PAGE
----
Encrypted files using Cygwin and OpenSSL

Posted on January 8, 2009 by Daniel Petri in Security with 0 Comments

Using Cygwin, the free open-source terminal emulator, in coordination with OpenSSL, you can create cross-platform encrypted files. The files created using Cygwin can be exported using mobile media including thumb drives, CDs, external hard drives, etc. Cygwin and OpenSSL are bundled in the download of Cygwin. The following tutorial (although demonstrated using Windows Vista) can be applied to Windows XP, Linux, and Mac OS.

Download Cygwin from the project homepage. Cygwin is the executable located approximately half-way down the page.

Double-click setup.exe to begin the installation and click Next.

Choose Install from Internet and click Next.

Leave the installation directory as C:’cygwin and leave the Default Text File Type set as Unix/binary and click Next.

Change the local package directory path to C:’Users’USERNAME’ and click Next.

On the Select Your Internet Connection dialog, select Direct Connection and click Next.

Select a mirror and click Next.

Untie the “Net” tab, double-click openssl and click Next.

It will take a few minutes for Cygwin to install.

Leave the default icon selections and click Finish.

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Congratulations, the installation of Cygwin is complete. Double-click the icon on your desktop to launch Cygwin.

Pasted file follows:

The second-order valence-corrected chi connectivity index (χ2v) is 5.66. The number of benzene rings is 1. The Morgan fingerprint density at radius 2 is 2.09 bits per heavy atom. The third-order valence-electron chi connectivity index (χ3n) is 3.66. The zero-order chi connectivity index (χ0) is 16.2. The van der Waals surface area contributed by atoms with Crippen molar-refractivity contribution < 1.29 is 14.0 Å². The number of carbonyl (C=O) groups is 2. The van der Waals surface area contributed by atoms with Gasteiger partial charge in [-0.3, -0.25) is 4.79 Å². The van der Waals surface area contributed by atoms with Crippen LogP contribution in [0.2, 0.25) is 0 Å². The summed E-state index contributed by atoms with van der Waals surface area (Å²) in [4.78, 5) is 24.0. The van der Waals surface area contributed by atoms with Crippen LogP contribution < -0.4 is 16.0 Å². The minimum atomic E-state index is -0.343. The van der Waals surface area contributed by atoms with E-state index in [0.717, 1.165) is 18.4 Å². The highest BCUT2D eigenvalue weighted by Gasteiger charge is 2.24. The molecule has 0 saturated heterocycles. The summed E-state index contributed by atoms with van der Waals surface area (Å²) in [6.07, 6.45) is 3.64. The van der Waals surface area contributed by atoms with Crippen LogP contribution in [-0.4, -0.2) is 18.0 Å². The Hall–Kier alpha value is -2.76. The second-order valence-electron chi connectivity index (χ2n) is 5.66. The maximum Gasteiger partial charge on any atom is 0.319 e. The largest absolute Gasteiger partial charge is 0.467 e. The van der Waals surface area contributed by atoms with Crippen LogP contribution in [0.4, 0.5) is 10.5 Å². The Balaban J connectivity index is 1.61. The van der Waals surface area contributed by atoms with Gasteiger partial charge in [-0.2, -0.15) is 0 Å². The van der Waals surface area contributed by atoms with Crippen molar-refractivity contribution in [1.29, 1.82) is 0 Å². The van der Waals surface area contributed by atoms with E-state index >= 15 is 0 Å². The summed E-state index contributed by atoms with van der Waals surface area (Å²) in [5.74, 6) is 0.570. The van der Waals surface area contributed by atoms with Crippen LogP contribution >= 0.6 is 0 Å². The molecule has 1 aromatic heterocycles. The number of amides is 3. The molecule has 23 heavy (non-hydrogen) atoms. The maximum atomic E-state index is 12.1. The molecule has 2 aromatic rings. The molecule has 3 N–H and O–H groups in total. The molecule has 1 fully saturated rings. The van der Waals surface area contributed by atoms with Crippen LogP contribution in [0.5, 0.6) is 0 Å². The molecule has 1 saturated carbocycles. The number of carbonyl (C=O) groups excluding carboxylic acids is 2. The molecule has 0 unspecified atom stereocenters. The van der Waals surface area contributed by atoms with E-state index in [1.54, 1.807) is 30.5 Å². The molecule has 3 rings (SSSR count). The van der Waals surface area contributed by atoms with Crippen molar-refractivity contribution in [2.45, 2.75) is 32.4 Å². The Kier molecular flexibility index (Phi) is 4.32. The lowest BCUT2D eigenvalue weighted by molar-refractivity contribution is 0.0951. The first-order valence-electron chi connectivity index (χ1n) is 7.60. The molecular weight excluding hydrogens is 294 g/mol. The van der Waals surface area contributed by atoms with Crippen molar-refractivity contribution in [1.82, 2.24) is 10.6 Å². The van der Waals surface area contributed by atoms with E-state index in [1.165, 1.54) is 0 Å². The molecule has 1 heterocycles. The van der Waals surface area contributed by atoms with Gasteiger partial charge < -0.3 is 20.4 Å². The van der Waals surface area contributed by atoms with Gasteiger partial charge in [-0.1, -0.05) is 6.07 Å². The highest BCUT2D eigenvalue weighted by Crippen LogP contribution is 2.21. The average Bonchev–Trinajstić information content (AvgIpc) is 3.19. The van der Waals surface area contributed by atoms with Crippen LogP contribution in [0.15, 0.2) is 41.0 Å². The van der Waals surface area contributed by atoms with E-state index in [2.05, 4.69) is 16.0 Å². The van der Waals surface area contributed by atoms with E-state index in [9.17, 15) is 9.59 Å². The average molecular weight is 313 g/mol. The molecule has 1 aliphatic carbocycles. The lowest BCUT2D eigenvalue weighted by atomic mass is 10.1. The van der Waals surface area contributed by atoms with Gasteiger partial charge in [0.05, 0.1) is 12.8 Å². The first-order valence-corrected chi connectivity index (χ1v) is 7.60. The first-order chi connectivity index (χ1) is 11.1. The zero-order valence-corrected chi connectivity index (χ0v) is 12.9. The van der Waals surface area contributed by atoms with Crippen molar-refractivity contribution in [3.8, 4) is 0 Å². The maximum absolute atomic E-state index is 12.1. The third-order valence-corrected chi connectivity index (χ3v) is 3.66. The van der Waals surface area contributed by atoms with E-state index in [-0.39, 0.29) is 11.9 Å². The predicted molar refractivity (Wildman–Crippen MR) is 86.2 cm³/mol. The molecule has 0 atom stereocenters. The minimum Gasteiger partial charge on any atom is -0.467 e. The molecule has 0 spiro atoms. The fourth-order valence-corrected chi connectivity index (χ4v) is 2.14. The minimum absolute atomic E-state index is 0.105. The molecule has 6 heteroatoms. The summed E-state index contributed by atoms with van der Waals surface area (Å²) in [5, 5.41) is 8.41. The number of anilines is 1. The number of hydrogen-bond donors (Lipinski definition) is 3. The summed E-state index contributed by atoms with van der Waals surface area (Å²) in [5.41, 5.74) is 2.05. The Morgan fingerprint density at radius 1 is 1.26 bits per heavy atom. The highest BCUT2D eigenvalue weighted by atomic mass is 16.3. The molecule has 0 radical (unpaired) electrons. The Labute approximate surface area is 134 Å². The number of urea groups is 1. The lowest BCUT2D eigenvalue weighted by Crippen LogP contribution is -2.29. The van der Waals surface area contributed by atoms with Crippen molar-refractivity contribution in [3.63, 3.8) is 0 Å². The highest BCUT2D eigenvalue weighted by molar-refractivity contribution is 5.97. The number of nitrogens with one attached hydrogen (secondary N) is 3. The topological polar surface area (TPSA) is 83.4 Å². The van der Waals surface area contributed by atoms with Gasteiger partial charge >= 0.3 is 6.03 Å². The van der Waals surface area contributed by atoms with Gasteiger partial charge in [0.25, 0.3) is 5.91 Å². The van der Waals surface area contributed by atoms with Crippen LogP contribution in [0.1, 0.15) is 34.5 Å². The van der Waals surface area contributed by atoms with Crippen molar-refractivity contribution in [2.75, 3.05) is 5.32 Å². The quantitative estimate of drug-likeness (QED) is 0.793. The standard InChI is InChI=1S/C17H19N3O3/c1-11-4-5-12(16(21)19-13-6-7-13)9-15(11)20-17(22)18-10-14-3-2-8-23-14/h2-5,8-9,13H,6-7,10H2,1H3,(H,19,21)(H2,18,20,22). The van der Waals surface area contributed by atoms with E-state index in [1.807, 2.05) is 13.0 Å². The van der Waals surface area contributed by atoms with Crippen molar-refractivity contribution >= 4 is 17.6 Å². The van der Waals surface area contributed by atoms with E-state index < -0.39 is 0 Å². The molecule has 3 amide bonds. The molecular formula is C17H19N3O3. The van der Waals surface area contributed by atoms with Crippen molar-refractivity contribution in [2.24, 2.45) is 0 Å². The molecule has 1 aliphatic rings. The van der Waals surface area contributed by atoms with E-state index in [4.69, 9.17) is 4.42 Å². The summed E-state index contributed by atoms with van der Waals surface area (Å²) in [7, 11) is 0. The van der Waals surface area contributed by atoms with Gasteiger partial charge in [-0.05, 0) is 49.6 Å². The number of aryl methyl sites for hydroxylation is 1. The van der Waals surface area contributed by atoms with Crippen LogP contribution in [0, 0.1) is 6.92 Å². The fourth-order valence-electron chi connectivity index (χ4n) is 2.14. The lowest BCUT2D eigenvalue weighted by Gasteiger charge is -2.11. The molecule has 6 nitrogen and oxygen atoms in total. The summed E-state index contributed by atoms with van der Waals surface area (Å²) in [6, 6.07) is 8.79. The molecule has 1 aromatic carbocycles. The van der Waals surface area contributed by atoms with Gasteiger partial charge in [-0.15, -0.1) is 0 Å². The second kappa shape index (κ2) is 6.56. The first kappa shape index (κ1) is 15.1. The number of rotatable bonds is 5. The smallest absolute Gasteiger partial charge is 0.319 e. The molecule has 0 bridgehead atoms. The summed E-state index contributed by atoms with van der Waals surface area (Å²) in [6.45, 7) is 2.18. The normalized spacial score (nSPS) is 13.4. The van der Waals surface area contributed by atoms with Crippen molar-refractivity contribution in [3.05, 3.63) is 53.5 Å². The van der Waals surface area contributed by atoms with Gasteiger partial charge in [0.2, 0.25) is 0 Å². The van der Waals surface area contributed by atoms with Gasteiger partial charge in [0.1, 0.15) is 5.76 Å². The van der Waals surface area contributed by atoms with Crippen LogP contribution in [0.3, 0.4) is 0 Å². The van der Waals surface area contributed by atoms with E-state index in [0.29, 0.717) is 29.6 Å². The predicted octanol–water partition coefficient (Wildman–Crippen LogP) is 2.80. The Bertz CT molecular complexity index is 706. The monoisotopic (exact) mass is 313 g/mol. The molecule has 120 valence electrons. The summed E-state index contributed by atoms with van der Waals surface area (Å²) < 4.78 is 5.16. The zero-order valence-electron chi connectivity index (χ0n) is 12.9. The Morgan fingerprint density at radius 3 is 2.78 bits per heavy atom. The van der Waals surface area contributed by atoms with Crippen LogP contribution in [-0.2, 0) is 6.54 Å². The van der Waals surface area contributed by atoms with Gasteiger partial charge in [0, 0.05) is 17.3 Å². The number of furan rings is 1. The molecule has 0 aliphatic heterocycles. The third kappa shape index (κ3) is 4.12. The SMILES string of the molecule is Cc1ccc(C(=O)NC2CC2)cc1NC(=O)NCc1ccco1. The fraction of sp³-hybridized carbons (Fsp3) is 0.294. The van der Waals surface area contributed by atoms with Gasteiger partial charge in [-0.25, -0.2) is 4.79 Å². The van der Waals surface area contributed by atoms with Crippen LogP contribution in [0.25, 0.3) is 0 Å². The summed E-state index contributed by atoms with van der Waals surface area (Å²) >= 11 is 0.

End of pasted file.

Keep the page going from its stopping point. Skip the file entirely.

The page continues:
Cygwin will create several personalization files and will launch the default window (shown below).

In order to create an encrypted version of a file enter the following command:

Replace “unencryptedFile.html” with the name of a file you would like to encrypt. OpenSSL will prompt you to create a password for the file.

You will now notice an encrypted version of your file was created in the same directory and named “EncryptedFile.html.des3.” If you try to open this file without first entering the password, you will get incoherent output. To decrypt your file, enter the following command:

OpenSSL will once again prompt you to enter your password. Upon successful authentication, OpenSSL will create a new, decrypted version of your file in the same directory.

Once your file is encrypted, you can transport the file onto portable media in the same way that you would transfer any other file. You will be able to decrypt your file on any computer with OpenSSL installed including Linux, Windows Vista or Windows XP, or Mac OS.

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